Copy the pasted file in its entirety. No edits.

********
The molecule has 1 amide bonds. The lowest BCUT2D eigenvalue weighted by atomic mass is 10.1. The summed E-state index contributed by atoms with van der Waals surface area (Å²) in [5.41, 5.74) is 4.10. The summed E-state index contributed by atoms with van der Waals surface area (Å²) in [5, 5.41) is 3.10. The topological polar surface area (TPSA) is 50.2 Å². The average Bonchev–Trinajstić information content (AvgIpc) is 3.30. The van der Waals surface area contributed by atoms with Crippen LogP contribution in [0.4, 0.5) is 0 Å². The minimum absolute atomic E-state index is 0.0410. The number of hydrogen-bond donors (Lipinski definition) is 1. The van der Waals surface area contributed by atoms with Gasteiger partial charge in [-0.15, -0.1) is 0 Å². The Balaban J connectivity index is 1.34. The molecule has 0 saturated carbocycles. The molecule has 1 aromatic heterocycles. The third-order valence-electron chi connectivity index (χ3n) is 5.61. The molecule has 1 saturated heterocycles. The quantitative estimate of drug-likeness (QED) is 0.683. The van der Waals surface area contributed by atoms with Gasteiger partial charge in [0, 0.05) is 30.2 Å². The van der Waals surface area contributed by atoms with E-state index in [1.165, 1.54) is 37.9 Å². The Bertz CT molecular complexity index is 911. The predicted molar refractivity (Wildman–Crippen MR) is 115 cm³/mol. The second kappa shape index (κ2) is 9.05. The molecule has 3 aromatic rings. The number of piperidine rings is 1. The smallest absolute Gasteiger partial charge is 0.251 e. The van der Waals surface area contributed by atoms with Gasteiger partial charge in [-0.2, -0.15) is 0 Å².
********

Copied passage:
The molecule has 1 amide bonds. The lowest BCUT2D eigenvalue weighted by atomic mass is 10.1. The summed E-state index contributed by atoms with van der Waals surface area (Å²) in [5.41, 5.74) is 4.10. The summed E-state index contributed by atoms with van der Waals surface area (Å²) in [5, 5.41) is 3.10. The topological polar surface area (TPSA) is 50.2 Å². The average Bonchev–Trinajstić information content (AvgIpc) is 3.30. The van der Waals surface area contributed by atoms with Crippen LogP contribution in [0.4, 0.5) is 0 Å². The minimum absolute atomic E-state index is 0.0410. The number of hydrogen-bond donors (Lipinski definition) is 1. The van der Waals surface area contributed by atoms with Gasteiger partial charge in [-0.15, -0.1) is 0 Å². The Balaban J connectivity index is 1.34. The molecule has 0 saturated carbocycles. The molecule has 1 aromatic heterocycles. The third-order valence-electron chi connectivity index (χ3n) is 5.61. The molecule has 1 saturated heterocycles. The quantitative estimate of drug-likeness (QED) is 0.683. The van der Waals surface area contributed by atoms with Gasteiger partial charge in [0, 0.05) is 30.2 Å². The van der Waals surface area contributed by atoms with E-state index in [1.165, 1.54) is 37.9 Å². The Bertz CT molecular complexity index is 911. The predicted molar refractivity (Wildman–Crippen MR) is 115 cm³/mol. The second kappa shape index (κ2) is 9.05. The molecule has 3 aromatic rings. The number of piperidine rings is 1. The smallest absolute Gasteiger partial charge is 0.251 e. The van der Waals surface area contributed by atoms with Gasteiger partial charge in [-0.2, -0.15) is 0 Å².